Erdogan calls on US to quit Manbij

Turkey's President Recep Tayyip Erdogan. (AFP)
Updated 06 February 2018
0

Erdogan calls on US to quit Manbij

ANKARA: Turkish President Recep Tayyip Erdogan on Tuesday warned the US to withdraw any American forces from the Syrian town of Manbij, vowing Turkish troops would expand a cross-border military operation to the key strategic hub.
Erdogan blamed Washington for the presence in Manbij of fighters from the Peoples’ Protection Units (YPG) and its Democratic Union Party (PYD) political wing, which Ankara sees as terror groups.
Turkey on Jan. 20 launched a major operation aimed at ousting YPG forces from their enclave of the northwestern town of Afrin. However, moving east to Manbij — where unlike Afrin there is a US military presence — would mark a major escalation.
Accusing Washington of breaking past promises, Erdogan said: “They (Americans) told us they will pull out of Manbij. They said they will not stay in Manbij... Why don’t you just go?”
“Who did you bring there? PYD. Who did you bring there? YPG. Who did you bring there? PKK,” he said.
Turkey considers YPG as Syrian offshoot of the outlawed Kurdistan Workers’ Party (PKK) which has waged an insurgency since 1984 and is designated a terrorist outfit by Ankara and its Western allies.
“And then you tell us not to come to Manbij! We will come to Manbij to return it to its original owners,” he added.
Turkey considers towns like Manbij to be originally Arab-majority territory whose ethnic balance was upset in favor of the Kurds during the seven-year civil war.
Turkey’s Western allies, including the US, do not classify the YPG as a terror group and have worked closely with its fighters in the battle against Daesh.
In 2016, the Syrian Democratic Forces (SDF), an alliance dominated by the YPG, captured Manbij from Daesh.
In a show of anger at Turkey’s NATO ally, Erdogan asked the US what it was doing in Syria in the first place.
“You do not have a border, you are not a neighbor (of Syria),” he said. “What’s your business there? We have a 911km border.”
Erdogan also accused US President Donald Trump and his predecessor Barack Obama of failing to tell the truth about US support for the YPG.
“They told us many things but unfortunately they did not tell the truth,” Erdogan said. “Mr. Obama did not tell the truth and now Mr. Trump is heading down the same path.”


New envoy stresses need for UN-backed solution to Syria war

Updated 17 January 2019
0

New envoy stresses need for UN-backed solution to Syria war

  • Pedersen is the fourth UN envoy to seek a solution to Syria's conflict
  • Syria's war has killed more than 360,000 people and displaced millions since the war started with the repression of anti-government protests in 2011

DAMASCUS: The new UN envoy to Syria ended his first visit to the war-torn country Thursday, stressing the need for a UN-brokered political solution to the eight-year conflict.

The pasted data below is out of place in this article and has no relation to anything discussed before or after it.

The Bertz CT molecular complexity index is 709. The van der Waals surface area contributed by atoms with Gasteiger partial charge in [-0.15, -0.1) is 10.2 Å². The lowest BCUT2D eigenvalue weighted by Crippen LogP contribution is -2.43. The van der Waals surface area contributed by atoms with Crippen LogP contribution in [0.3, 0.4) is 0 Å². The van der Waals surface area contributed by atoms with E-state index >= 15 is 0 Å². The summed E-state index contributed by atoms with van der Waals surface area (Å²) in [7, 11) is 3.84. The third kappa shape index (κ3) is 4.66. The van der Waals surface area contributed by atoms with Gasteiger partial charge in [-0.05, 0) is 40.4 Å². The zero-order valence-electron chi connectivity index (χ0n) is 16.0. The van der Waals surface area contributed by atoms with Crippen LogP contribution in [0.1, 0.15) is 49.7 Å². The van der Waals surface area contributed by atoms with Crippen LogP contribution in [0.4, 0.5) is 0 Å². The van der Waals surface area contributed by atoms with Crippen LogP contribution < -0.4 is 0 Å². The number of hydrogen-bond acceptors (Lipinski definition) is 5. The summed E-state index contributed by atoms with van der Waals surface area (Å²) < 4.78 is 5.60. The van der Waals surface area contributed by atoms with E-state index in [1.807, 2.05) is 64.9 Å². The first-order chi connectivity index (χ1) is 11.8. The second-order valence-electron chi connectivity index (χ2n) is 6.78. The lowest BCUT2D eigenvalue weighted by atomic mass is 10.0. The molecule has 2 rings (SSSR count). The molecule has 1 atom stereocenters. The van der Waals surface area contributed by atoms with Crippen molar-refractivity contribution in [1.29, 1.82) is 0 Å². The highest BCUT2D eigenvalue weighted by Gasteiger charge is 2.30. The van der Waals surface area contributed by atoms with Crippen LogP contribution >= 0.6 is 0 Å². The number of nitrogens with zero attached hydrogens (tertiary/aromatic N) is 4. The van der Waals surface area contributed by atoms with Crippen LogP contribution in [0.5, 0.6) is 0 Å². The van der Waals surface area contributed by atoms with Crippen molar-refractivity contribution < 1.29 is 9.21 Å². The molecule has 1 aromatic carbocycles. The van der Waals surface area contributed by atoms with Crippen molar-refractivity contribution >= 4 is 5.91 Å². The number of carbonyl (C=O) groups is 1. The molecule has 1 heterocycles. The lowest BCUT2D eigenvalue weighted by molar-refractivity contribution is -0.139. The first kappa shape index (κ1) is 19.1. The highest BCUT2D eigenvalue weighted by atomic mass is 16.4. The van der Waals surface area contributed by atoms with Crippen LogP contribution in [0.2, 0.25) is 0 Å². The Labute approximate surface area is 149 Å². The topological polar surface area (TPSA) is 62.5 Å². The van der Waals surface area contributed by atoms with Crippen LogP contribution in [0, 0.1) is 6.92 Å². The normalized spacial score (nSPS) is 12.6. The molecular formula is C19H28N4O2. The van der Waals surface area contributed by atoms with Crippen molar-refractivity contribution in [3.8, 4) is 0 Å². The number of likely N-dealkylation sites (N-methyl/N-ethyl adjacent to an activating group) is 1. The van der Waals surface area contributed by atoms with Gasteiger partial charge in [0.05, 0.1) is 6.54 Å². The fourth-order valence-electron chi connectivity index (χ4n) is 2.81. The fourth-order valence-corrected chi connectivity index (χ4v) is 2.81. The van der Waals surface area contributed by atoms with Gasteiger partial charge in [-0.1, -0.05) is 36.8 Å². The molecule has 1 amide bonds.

Geir Pedersen, a seasoned Norwegian diplomat, concluded his three-day visit and headed to the Lebanese capital Beirut, a UN source told AFP.
The new envoy on Twitter late Wednesday said he had a "constructive meeting" with Syrian Foreign Minister Walid Muallem during his stay in Damascus.
During it, he stressed the need for a "Syrian-led and -owned political solution facilitated by the UN", he added.
Pedersen, who started his new job last week, is the fourth UN envoy to seek a solution to Syria's conflict, after endless rounds of failed UN-brokered peace talks.
In recent years, UN-led efforts have been overshadowed by separate negotiations led by regime allies Russia and Iran, as well as rebel backer Turkey.
After Damascus, Pederson said he was off to meet the Syrian Negotiations Committee, Syria's main opposition group.
But he "agreed to come back to Damascus on a regular basis to discuss commonalities and progress on points of disagreement", he added.
On Tuesday, Muallem expressed Syria's "readiness to cooperate with him... in his mission to facilitate Syrian-Syrian dialogue with the objective of reaching a political solution to the Syrian crisis", a foreign ministry statement said.
Pederson takes over from Staffan de Mistura, a Swiss-Italian diplomat who stepped down at the end of last year over "personal reasons".
Officials in the government of President Bashar al-Assad had set the tone for the new envoy's tenure shortly after his appointment was announced in October.
"Syria will cooperate with the new UN envoy Geir Pedersen provided he avoids the methods of his predecessor," Deputy Foreign Minister Faisal al-Meqdad said.
De Mistura ended his four-year tenure with an abortive push to form a committee tasked with drawing up a post-war constitution.
Syria's war has killed more than 360,000 people and displaced millions since the war started with the repression of anti-government protests in 2011.
With key military backing from Russia, Assad's forces have retaken large parts of Syria from rebels and extremists, and now control almost two-thirds of the country.
A drive to bring the Syrian regime back into the Arab fold also seems underway, with the UAE reopening their embassy in Damascus last month.